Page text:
Mama Luna’s Restaurant & Pizzeria – Cragin, Chicago

Since 1960

Sometimes, Ernie and I are in the mood for a long drive to hound out a pizza, like when we drove from Chicago down to Dino’s Pizza in Whiting, Indiana. Other times, we just don’t have the energy or time to travel too far. On those nights, we need pizza right away so we can get home to relax and plop on the couch and stare at (and listen to) the TV. So, on a fall Saturday night in October, we made the relatively short drive to longstanding Mama Luna Restaurant in the Cragin neighborhood on Chicago’s Northwest Side.

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The Cragin area, center. Source: Bulk Petroleum Co. Chicago and Vicinity travel map. Rand McNally & Co. c.1950s.

Today, tens of thousands of residents live in the Cragin area, but one of the earliest settlements was Whiskey Point, located at the meeting of Armitage and Grand Avenues, where a settler named George Merrill opened a saloon in 1835. For about five decades the area remained predominantly rural. But by the 1880s the area began to attract a number of manufacturing establishments, and from that point until the end of the 20th Century industry came to dominate the area’s landscape and culture . One of the earliest companies in the area was the tin plate and sheet iron processing Cragin Brothers & Company, which occupied an 11 acre site. Decades later, the Chicago Tribune noted retrospectively that the company, located at Milwaukee “tracks near LeClaire Avenue in 1882 [. . .made] nuts and bolts, tinware, oilcans, eggbeaters and other items too numerous to mention.” Railroads helped spur access to the business and others like it, and also brought workers and residents, first Swedish, German, and Irish, and in 1889 Cragin was annexed by the rapidly growing city of Chicago. Several other large manufacturing companies moved in and occupied massive spaces, helping set the industrial character of the neighborhood. Many workers of Polish and Italian descent began moving to the area in the 1920s. Most of them lived in between the large factories and warehouses on streets lined with blue-collar two-flats, while those that had achieved a level of affluence lived in the area’s numerous sturdy, beautiful brick bungalows. (See Encyclopedia of Chicago: Belmont-Cragin for more information on the history of Cragin.)

Concurrent with trends of deindustrialization across the older manufacturing-based cities of the Rust Belt, industry began to leave Chicago and the Cragin area in the 1980s and 1990s. Notably, the W.F. Hall Printing Co., which at one time was the largest printing facility in the world, closed in 1985. Between 1970 and the mid-1980s, the wider-encompassing Belmont-Cragin community lost over 15,000, or 47 per cent, of its manufacturing jobs. The city as a whole posted similar numbers. Nonetheless, after a small population loss, the area grew by tens of thousands of residents, mainly due to a large increase in the Hispanic population. Reflecting America’s move to a service economy, the massive footprints of old, closed manufacturing facilities were often converted to retail space. The Carey Brickyard site at Narragansett and Diversey, for example, became home to the Brickyard Mall.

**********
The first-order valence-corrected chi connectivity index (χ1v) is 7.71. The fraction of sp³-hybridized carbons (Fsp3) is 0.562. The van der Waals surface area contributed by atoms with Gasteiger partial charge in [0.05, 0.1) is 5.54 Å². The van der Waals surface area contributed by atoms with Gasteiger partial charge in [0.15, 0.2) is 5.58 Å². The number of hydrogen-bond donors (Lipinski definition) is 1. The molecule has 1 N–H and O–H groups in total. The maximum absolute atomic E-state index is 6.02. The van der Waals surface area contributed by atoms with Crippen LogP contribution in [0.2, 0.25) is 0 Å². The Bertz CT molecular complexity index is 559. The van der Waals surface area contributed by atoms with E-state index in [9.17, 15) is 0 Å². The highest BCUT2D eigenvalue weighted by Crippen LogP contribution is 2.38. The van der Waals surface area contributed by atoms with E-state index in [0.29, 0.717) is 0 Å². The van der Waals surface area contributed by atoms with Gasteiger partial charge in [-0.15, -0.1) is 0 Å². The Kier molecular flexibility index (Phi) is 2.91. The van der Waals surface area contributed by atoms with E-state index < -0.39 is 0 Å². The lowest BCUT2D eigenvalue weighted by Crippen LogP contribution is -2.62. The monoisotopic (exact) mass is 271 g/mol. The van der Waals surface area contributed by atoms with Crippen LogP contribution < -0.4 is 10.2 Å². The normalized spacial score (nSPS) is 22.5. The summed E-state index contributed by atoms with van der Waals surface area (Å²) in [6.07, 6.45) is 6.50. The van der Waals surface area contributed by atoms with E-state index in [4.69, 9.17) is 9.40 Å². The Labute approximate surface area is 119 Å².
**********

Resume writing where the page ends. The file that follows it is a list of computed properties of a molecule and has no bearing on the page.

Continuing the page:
Mama Luna arrived during the neighborhood’s industrial heyday, situated at North Lamon Avenue on the thriving Fullerton Avenue, a primary, four-lane thoroughfare that today remains an economic center of the neighborhood. The Kennedy Expressway (Interstates 90/94) runs to the north, but it’s far enough away for one to think Fullerton is the busiest stretch of road in the world. And since Mama Luna’s has been in the neighborhood on Fullerton since the tail end of the Eisenhower administration, it certainly has had plenty of time to be the scene of an interesting story or two, some written and some never known. One known story is the fact that a mafia hit occurred inside the restaurant on Halloween night in 1975. Yikes!

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The original location of Mama Luna. Source: Google Street View

Of course that story doesn’t define Mama Luna’s. The restaurant, which later moved to its current location three blocks west of Cicero, serves old fashioned Italian American cuisine, with lots of red sauce on the menu. They serve plenty of appetizers and salads, as well. But pizza–classic tavern cut thin crust–is their specialty. Its satisfying and consistent recipe is beloved by many current and former residents. A neighborhood classic.

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Mama Luna’s current location. Source: Google Street View

History and longevity notwithstanding, Mama Luna’s stands as perhaps the most curious pizza place Ernie and I have visited. Maybe it’s the no-nonsense working class heritage of the neighborhood, but the place seems to have developed an, er, reputation for surliness. Like a real life Ed Debevic’s or a realer life Weiner’s Circle, only many customers don’t end up smiling, though. No doubt the place is crazy popular, but it must have the world’s worst reviews for an extremely popular and successful business we’ve seen, especially one that falls not in the tourist-thronged areas of the city but inside a working-class residential area on the West/Northwest Side. There are two separate Yelp listings for the place. At the time we went there, one of the listings had something like two stars, and the other probably had two-and-a-half stars. Apparently, those ratings haven’t wavered, either. Almost every negative review highlights horrible customer service on the delivery end of the equation, often pointing out how rude the Mama Luna’s employee is on the end of the line.